Epigenetics claims are all the rage. In the fuzzy world of epidemiology and a shocking lack of understanding about p-values and statistical significance, a whole lot of papers can get published using data that have nothing to say. Epigenetics takes that to another level, with claims that what you eat today could impact the chances of your grandchild getting into Harvard, and more.
But since epigenetic code, a language that does not change the basic code of our DNA but chemically labels active or inactive genetic information, can emphasize or silence genes, if that is disrupted, it might switch on oncogenes (genes that in certain circumstances transform cells into tumor cells) or shut down tumor suppressors. Both events will transform cells into tumor cells and cause cancer.
Speculative? Sure, but worth considering.
A new paper indicates that complementary forces of writers and erasers keep each other in check. If one force overtakes, the system gets out of equilibrium. For the cells this means either unlimited growth, cancer, or death. Researchers argue that once we have a better understanding of epigenetic regulation, scientists can design drugs that counter-regulate these factors. Recent multiomics (in general be extra cautious about fields ending in "omics", like you should worry about medical treatment from someone whose title ends in "path") data has identified an epigenetic writer, the methyltransferase EZH2, to be hyperactivated in many cancers including melanomas and lymphomas with poor prognosis owing to immune evasion and repression of tumor suppressors., The paper also showed that an epigenetic eraser, a member of the jumonji histone lysine demethylase family, KDM3A, takes on an oncogenic role by activating a network of tumor promoting genes.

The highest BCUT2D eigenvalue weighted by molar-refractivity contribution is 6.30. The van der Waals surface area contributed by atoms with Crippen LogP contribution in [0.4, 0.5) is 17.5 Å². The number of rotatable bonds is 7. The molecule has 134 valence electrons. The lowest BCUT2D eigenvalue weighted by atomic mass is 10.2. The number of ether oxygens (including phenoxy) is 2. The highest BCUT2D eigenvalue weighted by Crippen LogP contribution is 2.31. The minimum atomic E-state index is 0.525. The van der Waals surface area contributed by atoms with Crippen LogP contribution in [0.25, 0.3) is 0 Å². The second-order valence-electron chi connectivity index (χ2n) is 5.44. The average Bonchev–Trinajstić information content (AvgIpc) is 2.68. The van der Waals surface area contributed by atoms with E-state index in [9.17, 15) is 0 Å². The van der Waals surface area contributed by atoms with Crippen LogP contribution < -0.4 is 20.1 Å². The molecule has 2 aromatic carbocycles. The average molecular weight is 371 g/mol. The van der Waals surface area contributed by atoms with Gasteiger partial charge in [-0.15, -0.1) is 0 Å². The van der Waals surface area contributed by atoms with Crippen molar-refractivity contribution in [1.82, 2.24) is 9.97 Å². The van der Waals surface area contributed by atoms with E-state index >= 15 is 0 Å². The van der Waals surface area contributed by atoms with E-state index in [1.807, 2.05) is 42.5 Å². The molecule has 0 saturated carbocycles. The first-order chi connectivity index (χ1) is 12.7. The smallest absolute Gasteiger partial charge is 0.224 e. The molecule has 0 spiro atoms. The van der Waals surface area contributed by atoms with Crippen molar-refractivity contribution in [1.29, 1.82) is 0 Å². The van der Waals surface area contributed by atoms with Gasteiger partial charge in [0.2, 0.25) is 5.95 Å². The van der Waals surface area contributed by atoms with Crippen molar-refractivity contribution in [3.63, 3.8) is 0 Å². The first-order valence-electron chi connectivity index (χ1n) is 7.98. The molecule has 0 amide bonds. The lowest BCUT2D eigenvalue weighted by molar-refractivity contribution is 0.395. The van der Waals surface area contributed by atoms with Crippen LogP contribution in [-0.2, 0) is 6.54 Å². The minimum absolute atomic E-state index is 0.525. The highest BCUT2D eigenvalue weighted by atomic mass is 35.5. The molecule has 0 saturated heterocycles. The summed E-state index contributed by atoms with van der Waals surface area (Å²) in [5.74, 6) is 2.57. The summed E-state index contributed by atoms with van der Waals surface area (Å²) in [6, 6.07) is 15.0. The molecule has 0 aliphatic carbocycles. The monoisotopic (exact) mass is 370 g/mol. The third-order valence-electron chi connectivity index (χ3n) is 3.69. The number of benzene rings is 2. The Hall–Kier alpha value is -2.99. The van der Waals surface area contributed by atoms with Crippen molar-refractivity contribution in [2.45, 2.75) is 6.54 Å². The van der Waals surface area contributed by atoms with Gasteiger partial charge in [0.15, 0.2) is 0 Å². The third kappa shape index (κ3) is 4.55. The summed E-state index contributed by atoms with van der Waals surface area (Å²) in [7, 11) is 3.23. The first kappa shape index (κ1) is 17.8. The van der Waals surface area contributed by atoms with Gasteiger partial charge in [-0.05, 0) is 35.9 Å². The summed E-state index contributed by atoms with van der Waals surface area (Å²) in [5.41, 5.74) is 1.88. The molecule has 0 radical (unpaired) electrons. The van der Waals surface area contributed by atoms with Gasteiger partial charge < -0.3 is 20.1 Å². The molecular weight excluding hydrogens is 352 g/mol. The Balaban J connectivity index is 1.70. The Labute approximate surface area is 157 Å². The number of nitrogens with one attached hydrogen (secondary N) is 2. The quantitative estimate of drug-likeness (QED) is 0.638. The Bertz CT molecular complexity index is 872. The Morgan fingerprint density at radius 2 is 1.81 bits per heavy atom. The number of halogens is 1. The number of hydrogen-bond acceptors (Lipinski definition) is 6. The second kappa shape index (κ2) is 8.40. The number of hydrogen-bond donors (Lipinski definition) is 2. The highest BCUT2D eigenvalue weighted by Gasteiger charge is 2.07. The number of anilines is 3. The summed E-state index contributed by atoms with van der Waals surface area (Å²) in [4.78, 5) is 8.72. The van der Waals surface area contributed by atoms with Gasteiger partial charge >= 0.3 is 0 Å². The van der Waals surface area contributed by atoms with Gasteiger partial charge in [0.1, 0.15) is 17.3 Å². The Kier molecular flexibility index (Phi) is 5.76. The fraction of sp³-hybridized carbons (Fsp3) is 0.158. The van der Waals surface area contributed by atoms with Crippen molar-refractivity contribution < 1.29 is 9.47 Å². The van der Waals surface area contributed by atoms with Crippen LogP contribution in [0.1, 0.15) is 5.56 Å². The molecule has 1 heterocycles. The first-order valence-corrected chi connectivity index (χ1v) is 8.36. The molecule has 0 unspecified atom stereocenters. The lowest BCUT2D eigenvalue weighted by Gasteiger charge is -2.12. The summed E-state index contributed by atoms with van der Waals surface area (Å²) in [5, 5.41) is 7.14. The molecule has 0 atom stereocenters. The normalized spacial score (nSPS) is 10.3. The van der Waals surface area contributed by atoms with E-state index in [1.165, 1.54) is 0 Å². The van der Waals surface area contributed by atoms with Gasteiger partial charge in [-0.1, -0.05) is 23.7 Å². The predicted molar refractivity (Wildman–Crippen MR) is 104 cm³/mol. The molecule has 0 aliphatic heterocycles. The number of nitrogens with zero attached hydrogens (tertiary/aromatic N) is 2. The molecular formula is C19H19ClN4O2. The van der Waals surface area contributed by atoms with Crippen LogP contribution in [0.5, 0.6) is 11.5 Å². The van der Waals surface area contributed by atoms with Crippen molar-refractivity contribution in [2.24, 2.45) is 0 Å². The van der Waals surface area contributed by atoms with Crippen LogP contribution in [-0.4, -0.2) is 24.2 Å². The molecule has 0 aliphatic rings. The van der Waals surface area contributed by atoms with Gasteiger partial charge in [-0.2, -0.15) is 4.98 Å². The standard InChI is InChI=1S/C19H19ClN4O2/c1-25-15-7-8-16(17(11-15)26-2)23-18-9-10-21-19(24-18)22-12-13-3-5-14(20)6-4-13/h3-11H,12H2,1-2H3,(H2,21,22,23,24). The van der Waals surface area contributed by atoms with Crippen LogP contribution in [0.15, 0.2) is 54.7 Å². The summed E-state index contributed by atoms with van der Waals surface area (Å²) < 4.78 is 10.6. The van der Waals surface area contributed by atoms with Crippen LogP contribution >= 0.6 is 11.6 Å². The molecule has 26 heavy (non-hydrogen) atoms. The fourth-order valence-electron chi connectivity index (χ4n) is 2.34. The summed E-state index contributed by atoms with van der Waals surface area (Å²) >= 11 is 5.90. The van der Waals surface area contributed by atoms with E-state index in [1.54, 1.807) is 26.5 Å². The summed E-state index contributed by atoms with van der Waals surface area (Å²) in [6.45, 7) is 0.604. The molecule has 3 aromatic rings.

A challenge is to identify cancer-specific vulnerabilities in biological pathways that are frequently disrupted under the control of epigenetics. In addition, epigenomic changes also contribute to the ability of tumor cells to escape detection by the human immune system, a concept that cancer immunotherapy tries to leverage.
The paper identified several layers of molecular communication where epigenetic regulators are involved in tumor metabolism and regulatory activity. Taken together, precision medicine in combination with cancer systems biology may have the ability to reveal genome- and epigenome-wide alterations and identify molecular pathways suitable for drug targeting:
1) Epigenomic master regulators can cause cancer in two ways: too much epigenetic activation can trigger oncogenes; too much epigenetic safeguarding can block tumor suppressor genes. Eventually, both mechanisms promote and progress cancer.
2) Epigenomic changes and metabolites, human cellular chemistry, are tightly linked and rely on each other. Metabolites initiate, target, or maintain epigenetics, and vice versa. In addition, there is a strong cooperation of epigenetic factors with the transcriptional complex. Cooperation with metabolites can target, amplify, or mute these coded responses.